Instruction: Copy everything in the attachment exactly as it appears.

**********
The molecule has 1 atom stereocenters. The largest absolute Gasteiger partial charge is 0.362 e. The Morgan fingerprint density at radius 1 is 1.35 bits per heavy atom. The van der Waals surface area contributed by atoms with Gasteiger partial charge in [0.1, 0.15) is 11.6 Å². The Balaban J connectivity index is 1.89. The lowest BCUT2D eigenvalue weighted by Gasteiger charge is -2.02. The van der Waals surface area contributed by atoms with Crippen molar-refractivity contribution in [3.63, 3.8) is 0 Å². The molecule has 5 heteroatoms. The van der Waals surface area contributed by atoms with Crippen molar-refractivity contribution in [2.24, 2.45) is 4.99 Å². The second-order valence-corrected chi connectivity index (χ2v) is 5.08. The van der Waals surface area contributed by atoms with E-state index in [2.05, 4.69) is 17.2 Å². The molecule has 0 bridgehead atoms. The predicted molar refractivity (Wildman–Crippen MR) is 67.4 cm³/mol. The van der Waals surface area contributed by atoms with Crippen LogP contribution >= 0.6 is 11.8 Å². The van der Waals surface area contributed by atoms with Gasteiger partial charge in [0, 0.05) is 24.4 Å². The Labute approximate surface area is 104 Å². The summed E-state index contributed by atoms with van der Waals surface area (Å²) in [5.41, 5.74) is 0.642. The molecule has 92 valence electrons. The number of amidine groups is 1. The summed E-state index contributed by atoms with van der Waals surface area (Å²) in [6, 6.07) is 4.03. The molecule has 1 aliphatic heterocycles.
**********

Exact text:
The molecule has 1 atom stereocenters. The largest absolute Gasteiger partial charge is 0.362 e. The Morgan fingerprint density at radius 1 is 1.35 bits per heavy atom. The van der Waals surface area contributed by atoms with Gasteiger partial charge in [0.1, 0.15) is 11.6 Å². The Balaban J connectivity index is 1.89. The lowest BCUT2D eigenvalue weighted by Gasteiger charge is -2.02. The van der Waals surface area contributed by atoms with Crippen molar-refractivity contribution in [3.63, 3.8) is 0 Å². The molecule has 5 heteroatoms. The van der Waals surface area contributed by atoms with Crippen molar-refractivity contribution in [2.24, 2.45) is 4.99 Å². The second-order valence-corrected chi connectivity index (χ2v) is 5.08. The van der Waals surface area contributed by atoms with E-state index in [2.05, 4.69) is 17.2 Å². The molecule has 0 bridgehead atoms. The predicted molar refractivity (Wildman–Crippen MR) is 67.4 cm³/mol. The van der Waals surface area contributed by atoms with Crippen LogP contribution >= 0.6 is 11.8 Å². The van der Waals surface area contributed by atoms with Gasteiger partial charge in [0, 0.05) is 24.4 Å². The Labute approximate surface area is 104 Å². The summed E-state index contributed by atoms with van der Waals surface area (Å²) in [5.41, 5.74) is 0.642. The molecule has 92 valence electrons. The number of amidine groups is 1. The summed E-state index contributed by atoms with van der Waals surface area (Å²) in [6, 6.07) is 4.03. The molecule has 1 aliphatic heterocycles.